We Take Our 2010 Sport Utility Of The Year Through More Than 3400 Miles Of Its Namesake Landscape

Any Australian can tell you where the Outback is. It's out there, somewhere beyond the coastal fringe of the country where most of the population lives, beyond the chic café society of sophisticated cities like Sydney and Melbourne and Perth, beyond the green halo of productive farmland that surrounds them. But the Outback is more than just a place. It's a state of mind.

The first Europeans didn't settle in Australia until 1788, and their exploration of Australia's dry, desolate heartland produced heroic tales of hope and courage, triumph and tragedy. I saw for myself how remote and challenging the oulback was in the fuzzy black-and-white photos and faded Kodachiomes my parents took when they drove a 1937 Dodge Coupe right across the country, from Adelaide on the south coast to Darwin in the north, in 1955.

The stories of that trip were family legend. More than half a century later, I'm about to relive the legend, and reconnect with Australia's pioneering spirit. I'm heading north out oí my old hometown, Adelaide, through lashing rain with photographer Julia LaPalme and videographer Jim Gleason in a Subaru Outback, a right-hand drive, Australian-spec version of our 2010 Sport/Utility of the Year with the 3.6-liter flat-six under the hood. We're heading for Darwin. We're heading for.. .the Outback.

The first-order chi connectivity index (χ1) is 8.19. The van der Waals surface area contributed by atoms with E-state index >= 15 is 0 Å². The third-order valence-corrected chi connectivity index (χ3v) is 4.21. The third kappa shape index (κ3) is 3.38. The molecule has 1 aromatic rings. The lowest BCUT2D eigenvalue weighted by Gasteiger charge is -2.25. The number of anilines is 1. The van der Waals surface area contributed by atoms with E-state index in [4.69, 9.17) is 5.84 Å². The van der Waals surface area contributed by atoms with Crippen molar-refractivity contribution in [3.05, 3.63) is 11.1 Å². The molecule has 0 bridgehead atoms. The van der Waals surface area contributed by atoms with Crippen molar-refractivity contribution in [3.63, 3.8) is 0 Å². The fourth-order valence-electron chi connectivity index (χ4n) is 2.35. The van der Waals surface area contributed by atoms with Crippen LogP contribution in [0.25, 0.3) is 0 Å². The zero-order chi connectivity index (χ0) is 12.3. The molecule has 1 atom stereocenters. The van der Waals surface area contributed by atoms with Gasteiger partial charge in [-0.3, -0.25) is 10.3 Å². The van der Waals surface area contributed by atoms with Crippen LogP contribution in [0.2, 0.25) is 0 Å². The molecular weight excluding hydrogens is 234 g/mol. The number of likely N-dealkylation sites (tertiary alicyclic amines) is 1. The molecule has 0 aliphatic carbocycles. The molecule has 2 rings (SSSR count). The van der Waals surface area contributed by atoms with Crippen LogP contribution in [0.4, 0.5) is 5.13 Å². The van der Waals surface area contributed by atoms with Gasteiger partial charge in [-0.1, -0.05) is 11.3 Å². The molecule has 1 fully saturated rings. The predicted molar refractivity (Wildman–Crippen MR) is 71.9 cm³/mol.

If you want a point where you can say the Outback physically begins, Gcyder's Line, which we cross 400 miles north of Adelaide, is as good as any. Beyond this line the rainfall averages 10 inches a year or less. South Australia's early settlers came up here in search of land in the Late 1830s, planted their crops.. .and waited for rains that rarely came. The road to the Flinders Ranges National Park is dotted with ghost towns—Willochra, Gordcn, Kanyaka—some little more than a sign and the crumbled ruin of what was once a sturdy family farmhouse.

Ry IIS standards,the Flinders is a hijon mountain range The Australian landscape is so ancient it has been eroded flat; the average elevation is just over 1000 feet, and the tallest peak in the country, Mt. Kosciuszko, 800 miles to the east, barely tops 7300 feet. We turn off the blacktop just north ofWilpena Pound, onto a little road I know that will take us through some of the most scenic parts of the park to our destination tonight, Parachilna.

The heavy rains, which have swept unusually far north over the past few weeks, have left the road a sloppy mess.The three Outbacks in our convoy scrabble for grip as tliick, gluey mud flings off the tires. It's fingertip stuff through here; caress the steering, squeeze the brakes, and breathe on the gas, because even with AWD, it's sc slippery we could be off the road in a heartbeat.

There's wildlife everywhere. Gray kangaroos bound through the brush, mother emus herd broods of chicks, rock wallabies eye us warily. We descend off the hills, the Outbacks splashing through water and crawling over rocks as we wind along riverbeds between red rock walls and towering red gum trees.

The Prairie Hotel in Parachilna was built in 1905 and looks like a classic bush pub: red brick, corrugated-iron roof, and a verandah out front. But there's a disco ball over the entrance, Frank Sinatra croons in the cold desert night, and a cappuccino machine whirrs in the front bar. Outback pubs ain't what they used to be


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